The education secretary has denied that he plans to get rid of small-scale teacher training programmes run by schools after the government pledged to “simplify” the market.
Damian Hinds insisted he was “trying to grow channels [into teaching], not remove them”, but said it was “right that we think about the way these things work”.
In its recruitment and retention strategy, the Department for Education warned of “replication” in the “overly complex” initial teacher training market, which has more than 1,000 organisations. This complexity could lead to “inefficiencies and incentives”.
The announcement of the initial teacher training review, alongside plans to increase the role of larger organisations, such as Teach First, has prompted speculation that the often-confusing network of small school-centred initial teacher training programmes, or “SCITTs”, could be slimmed down.
But speaking to Schools Week during a visit to a primary school in Kent, Hinds said he still felt that having “a variety of platforms and routes is important”.
“Right now I need all channels, and I’m trying to grow channels, not remove [them]. But it is also right that we think about the way these things work.
“We need to make sure the system works for would-be applicants, so that you don’t just get overwhelmed with the variety of choices and abbreviations. It needs to be clear what the options are and the differences between them.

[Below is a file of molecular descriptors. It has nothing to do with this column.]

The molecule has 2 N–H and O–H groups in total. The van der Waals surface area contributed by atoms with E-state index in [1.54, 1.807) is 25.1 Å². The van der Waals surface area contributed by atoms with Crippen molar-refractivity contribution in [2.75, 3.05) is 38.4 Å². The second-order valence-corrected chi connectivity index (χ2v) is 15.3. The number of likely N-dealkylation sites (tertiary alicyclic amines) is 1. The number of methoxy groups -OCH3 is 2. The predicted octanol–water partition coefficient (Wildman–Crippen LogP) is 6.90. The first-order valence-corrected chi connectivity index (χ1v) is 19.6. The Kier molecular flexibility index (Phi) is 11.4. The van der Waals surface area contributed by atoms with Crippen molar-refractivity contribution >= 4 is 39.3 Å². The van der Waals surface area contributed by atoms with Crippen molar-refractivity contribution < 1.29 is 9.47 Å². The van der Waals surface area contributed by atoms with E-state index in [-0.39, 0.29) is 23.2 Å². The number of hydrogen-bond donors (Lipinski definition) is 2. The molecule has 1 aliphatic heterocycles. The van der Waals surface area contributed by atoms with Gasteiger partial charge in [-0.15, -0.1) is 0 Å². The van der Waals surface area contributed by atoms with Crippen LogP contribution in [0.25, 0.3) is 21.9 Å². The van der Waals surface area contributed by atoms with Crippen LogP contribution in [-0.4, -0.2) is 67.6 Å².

“Different routes do work in different ways for different people, and of course we should never forget that a substantial part of our intake into the profession is not from people who’ve finished the third year of an undergraduate degree at university, it’s from people later on in their lives.”
As well as ongoing work to support career changers – who make up about half of entrants to postgraduate ITT – the government will also explore whether Teach First should have the power to “recommend” qualified teacher status. At present it can only do so through a university partner.
This will “encourage them to work with small school-based providers”, officials predict.
Schools Week understands Teach First sees the strategy’s warm words as a vote of confidence in its work. It comes at a time of change for the organisation, which has launched a substantial shake-up of its operations, as it faces having to re-bid for its contract.
The announcement comes just four years after the last review of ITT was published, but Sir Andrew Carter, who led that review, said it was right to look at the issue regularly.
“Everybody looks all the time at how we’re training teachers,” he said.